Personal example: (people want to solve their own problems – they just don't know it): A while back, I had the opportunity to form a team responsible for solving the organization's deplorable IT support function. Along with this challenge came the decree that there would be no additional FTEs or budget increase to support any proposed solution. The department was fraught with disintegration, teamwork was nonexistent, and morale was low. Recognizing these limitations, I challenged the team to propose an unorthodox, budget-neutral solution. Their recommendation: make the support function everyone's responsibility by establishing a mandatory and regular rotation on the help desk for each and every IT staff member.
Result: in the short term, there was "grief and woe of biblical proportion." After a while, the factions disappeared, the support function dramatically improved (with problem resolution rates well above industry standard), and incredulously, the staff looked out for one another by accepting ownership, accountability, and responsibility for the support function as a whole. Moral of the story: collaboration occurs naturally when all stakeholders share a common misery. Wacky idea transformed into acceptable norm. Leaders changing their world together resulting in an immeasurable morale boost.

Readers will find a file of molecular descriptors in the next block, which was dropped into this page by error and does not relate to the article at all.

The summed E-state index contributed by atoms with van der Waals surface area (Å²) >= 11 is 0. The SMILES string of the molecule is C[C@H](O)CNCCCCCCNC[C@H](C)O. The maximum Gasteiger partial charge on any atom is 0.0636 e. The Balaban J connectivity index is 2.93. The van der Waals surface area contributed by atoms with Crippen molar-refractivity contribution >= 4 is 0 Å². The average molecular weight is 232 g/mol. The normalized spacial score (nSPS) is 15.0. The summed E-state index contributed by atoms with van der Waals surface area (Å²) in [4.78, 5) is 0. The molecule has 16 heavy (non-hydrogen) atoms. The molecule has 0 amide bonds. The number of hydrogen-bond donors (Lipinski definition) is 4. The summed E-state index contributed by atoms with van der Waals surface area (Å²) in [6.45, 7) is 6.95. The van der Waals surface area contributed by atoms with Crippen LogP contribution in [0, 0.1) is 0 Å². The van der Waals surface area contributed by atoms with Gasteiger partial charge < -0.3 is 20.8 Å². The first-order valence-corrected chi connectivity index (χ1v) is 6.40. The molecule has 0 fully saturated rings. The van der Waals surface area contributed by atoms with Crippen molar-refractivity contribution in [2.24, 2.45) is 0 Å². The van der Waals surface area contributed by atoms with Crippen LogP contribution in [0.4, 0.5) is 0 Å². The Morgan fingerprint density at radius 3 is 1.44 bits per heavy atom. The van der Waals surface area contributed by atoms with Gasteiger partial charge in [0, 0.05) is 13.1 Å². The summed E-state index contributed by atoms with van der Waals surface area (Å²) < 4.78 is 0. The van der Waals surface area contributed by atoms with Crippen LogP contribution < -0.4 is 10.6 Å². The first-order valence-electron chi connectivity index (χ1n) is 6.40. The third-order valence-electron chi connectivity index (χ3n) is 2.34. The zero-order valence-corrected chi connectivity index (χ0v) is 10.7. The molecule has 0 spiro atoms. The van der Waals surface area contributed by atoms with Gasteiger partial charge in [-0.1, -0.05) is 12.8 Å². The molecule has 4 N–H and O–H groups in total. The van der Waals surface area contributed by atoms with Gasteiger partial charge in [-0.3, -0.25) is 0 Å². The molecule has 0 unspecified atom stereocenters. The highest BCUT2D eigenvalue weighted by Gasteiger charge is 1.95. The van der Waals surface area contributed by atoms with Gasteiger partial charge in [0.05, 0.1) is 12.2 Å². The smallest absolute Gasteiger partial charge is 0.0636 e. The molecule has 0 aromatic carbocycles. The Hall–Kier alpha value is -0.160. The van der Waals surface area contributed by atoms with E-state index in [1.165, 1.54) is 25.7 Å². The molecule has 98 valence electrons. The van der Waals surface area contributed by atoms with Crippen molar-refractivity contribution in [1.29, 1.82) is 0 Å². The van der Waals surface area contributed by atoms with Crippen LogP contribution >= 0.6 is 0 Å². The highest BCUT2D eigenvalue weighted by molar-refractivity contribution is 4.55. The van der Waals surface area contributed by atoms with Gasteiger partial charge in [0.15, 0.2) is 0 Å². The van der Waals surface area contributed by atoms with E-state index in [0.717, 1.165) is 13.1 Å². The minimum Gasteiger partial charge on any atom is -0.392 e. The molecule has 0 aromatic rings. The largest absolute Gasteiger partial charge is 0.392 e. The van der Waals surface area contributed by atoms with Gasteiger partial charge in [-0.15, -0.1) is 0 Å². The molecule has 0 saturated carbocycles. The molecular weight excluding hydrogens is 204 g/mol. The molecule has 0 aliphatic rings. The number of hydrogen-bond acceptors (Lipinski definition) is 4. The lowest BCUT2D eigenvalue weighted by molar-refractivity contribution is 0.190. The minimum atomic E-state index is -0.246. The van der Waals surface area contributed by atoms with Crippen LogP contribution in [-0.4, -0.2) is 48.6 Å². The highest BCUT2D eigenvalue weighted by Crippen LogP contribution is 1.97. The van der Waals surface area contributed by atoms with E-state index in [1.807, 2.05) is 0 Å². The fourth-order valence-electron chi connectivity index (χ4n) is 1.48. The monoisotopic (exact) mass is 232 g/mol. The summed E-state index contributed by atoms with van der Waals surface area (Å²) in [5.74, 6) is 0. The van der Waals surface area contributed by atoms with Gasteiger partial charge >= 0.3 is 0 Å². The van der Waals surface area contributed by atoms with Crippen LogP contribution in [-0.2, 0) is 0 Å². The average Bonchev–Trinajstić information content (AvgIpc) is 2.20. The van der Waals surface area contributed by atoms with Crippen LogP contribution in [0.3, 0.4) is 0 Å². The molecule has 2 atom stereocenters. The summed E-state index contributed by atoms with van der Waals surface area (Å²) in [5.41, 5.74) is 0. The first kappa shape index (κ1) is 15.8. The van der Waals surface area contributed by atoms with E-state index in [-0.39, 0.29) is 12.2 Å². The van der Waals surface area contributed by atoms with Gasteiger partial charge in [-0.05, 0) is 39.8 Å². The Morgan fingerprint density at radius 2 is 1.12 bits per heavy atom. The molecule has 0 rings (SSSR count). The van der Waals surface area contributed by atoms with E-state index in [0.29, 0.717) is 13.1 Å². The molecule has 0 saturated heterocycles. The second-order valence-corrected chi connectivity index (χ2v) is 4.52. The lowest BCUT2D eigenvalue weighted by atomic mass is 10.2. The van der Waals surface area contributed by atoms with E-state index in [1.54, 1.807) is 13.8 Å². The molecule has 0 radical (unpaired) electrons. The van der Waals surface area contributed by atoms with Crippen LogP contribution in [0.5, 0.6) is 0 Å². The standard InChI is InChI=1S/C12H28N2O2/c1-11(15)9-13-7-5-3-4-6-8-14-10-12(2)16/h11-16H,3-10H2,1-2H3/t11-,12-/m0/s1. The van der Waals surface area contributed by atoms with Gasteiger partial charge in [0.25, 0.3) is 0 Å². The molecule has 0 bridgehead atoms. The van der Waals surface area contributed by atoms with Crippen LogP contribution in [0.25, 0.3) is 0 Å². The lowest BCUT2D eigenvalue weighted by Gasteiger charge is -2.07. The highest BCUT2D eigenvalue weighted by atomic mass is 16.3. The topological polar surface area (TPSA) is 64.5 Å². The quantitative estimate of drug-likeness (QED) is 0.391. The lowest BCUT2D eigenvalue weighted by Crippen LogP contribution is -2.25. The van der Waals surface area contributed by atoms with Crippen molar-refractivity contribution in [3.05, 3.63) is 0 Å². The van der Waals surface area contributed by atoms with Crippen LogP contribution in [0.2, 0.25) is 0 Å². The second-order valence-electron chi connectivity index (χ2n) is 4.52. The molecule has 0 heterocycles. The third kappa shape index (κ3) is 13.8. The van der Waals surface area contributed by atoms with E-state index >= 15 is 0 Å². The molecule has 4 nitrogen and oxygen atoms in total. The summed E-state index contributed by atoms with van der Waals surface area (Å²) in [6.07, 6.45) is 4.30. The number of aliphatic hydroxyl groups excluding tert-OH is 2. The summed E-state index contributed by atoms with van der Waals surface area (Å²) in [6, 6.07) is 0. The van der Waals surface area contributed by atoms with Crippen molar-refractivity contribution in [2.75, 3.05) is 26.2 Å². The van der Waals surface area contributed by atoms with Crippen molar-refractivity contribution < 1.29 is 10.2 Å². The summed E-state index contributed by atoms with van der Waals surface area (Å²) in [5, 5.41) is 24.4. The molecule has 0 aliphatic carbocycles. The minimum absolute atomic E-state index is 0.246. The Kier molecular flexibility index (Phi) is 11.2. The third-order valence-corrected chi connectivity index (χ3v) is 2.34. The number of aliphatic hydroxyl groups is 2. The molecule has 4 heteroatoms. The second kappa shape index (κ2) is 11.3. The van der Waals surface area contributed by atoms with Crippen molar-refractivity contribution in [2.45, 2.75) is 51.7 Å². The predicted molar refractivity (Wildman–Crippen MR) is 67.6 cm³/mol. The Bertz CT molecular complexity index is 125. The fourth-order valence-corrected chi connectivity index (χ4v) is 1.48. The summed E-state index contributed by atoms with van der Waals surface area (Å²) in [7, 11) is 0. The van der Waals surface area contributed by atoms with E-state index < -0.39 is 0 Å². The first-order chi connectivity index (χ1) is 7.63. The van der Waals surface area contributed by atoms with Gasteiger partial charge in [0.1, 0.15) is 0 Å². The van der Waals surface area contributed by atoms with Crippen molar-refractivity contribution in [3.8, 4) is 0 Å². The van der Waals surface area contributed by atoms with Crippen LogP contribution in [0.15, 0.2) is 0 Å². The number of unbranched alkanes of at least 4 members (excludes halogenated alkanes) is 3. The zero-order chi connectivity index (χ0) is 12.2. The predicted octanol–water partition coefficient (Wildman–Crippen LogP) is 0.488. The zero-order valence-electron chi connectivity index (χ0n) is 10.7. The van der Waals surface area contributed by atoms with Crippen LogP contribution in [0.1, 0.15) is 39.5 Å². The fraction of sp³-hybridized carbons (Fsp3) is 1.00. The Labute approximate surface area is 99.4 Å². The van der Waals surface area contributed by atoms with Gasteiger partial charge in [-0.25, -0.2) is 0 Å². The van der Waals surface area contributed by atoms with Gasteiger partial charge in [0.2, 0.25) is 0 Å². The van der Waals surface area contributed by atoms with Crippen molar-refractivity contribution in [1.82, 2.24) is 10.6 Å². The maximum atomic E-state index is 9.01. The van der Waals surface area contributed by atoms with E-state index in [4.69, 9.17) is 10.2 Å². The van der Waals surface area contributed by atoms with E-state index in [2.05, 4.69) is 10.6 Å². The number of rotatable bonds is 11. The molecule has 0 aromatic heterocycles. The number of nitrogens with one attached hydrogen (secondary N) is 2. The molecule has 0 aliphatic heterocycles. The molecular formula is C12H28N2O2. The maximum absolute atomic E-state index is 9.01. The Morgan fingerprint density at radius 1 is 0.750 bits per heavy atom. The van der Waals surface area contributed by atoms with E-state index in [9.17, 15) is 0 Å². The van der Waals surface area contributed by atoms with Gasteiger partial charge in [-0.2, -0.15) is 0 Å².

Creativity is essential
Finally, leaders must be creative thinkers. Great leaders must establish a genuine presence with the people they lead. Some of the best leaders I have known have had a strong sense of the human condition. Their staff worked hard for them, not out of fear, but because they didn't want to disappoint them. These leaders demonstrated a number of natural qualities that contributed to their success. They command respect because they build trust and are beyond reproach. But most of all they are human and they are not afraid to show it. Never let your authority encumber your ability to lead. And never let your position or pride prevent you from developing your future leaders.